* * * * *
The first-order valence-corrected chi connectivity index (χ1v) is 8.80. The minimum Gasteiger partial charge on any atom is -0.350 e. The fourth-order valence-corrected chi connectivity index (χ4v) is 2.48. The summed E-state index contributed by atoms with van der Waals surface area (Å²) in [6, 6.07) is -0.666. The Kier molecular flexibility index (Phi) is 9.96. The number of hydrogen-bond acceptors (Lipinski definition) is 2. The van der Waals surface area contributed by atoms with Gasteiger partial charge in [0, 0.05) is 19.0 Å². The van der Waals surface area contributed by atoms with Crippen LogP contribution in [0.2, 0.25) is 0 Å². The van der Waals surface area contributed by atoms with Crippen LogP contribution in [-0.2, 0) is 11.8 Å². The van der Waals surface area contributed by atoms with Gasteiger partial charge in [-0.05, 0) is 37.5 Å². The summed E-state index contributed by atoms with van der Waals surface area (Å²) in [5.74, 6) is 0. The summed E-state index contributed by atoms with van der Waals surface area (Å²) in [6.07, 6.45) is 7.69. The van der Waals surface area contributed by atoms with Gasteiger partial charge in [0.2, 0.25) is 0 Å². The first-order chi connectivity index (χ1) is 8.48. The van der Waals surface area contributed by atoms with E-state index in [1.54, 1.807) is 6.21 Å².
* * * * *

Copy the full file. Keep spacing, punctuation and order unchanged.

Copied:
The first-order valence-corrected chi connectivity index (χ1v) is 8.80. The minimum Gasteiger partial charge on any atom is -0.350 e. The fourth-order valence-corrected chi connectivity index (χ4v) is 2.48. The summed E-state index contributed by atoms with van der Waals surface area (Å²) in [6, 6.07) is -0.666. The Kier molecular flexibility index (Phi) is 9.96. The number of hydrogen-bond acceptors (Lipinski definition) is 2. The van der Waals surface area contributed by atoms with Gasteiger partial charge in [0, 0.05) is 19.0 Å². The van der Waals surface area contributed by atoms with Crippen LogP contribution in [0.2, 0.25) is 0 Å². The van der Waals surface area contributed by atoms with Crippen LogP contribution in [-0.2, 0) is 11.8 Å². The van der Waals surface area contributed by atoms with Gasteiger partial charge in [-0.05, 0) is 37.5 Å². The summed E-state index contributed by atoms with van der Waals surface area (Å²) in [5.74, 6) is 0. The summed E-state index contributed by atoms with van der Waals surface area (Å²) in [6.07, 6.45) is 7.69. The van der Waals surface area contributed by atoms with Gasteiger partial charge in [0.2, 0.25) is 0 Å². The first-order chi connectivity index (χ1) is 8.48. The van der Waals surface area contributed by atoms with E-state index in [1.54, 1.807) is 6.21 Å².